Invisible thin-film patterns with strong infrared emission as an optical security feature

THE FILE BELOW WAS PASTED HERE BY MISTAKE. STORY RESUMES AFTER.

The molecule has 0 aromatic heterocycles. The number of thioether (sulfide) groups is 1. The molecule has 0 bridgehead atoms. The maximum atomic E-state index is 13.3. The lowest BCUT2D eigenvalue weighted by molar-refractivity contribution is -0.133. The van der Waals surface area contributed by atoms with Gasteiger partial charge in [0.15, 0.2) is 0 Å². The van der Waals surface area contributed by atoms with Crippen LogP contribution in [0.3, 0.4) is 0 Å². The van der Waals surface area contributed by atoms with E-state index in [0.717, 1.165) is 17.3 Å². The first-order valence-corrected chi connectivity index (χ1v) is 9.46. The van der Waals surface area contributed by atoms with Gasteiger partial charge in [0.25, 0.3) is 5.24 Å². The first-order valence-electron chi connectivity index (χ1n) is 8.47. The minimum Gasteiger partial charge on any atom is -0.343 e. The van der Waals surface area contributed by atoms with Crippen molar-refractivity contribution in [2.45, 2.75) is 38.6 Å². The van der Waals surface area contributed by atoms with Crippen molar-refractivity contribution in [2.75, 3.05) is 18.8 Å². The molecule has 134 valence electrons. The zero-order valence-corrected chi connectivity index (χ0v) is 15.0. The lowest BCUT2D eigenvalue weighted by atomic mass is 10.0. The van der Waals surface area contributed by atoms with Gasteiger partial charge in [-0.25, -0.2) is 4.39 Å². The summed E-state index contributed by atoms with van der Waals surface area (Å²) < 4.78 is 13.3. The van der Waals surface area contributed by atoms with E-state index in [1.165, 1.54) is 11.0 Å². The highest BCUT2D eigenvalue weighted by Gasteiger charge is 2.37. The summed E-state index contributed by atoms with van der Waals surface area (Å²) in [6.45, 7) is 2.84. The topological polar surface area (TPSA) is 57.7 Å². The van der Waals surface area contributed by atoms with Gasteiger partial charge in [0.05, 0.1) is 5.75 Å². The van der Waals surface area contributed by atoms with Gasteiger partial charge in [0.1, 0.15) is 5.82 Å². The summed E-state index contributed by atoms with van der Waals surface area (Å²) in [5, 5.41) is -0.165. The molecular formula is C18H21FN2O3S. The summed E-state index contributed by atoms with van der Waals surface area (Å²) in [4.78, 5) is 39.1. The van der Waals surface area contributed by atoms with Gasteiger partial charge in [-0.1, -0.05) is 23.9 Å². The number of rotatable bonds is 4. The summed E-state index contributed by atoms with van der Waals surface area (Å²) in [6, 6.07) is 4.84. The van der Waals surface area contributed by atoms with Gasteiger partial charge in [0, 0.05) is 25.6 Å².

Spectrally selective thermal emission is in high demand for thermophotovoltaics, radiative cooling, and infrared sensing applications. Spectral control of the emissivity is historically achieved by choosing the material with suitable infrared properties. The recent advancements in nanofabrication techniques that lead to enhanced light-matter interactions enable optical properties like infrared emissivity that are not naturally available. In this study, thermal emitters based on nanometer-thick dielectrics on field-enhancement surfaces as optical security features are proposed. Such a function is achieved by generating patterns by ultrathin dielectrics that are transparent in the visible and exhibit strong infrared absorption in the spectral range of thermal cameras. The invisible patterns are then revealed by thermal imaging. The field-enhancement surfaces enhance the emissivity of the patterns, in turn reduce the minimum temperature to detect the thermal emission down to ≈30 °C from >150 °C to exploit ubiquitous heat sources like the human body. The study provides a framework for the use of thermal emitters as optical security features and demonstrates applications on rigid and flexible substrates.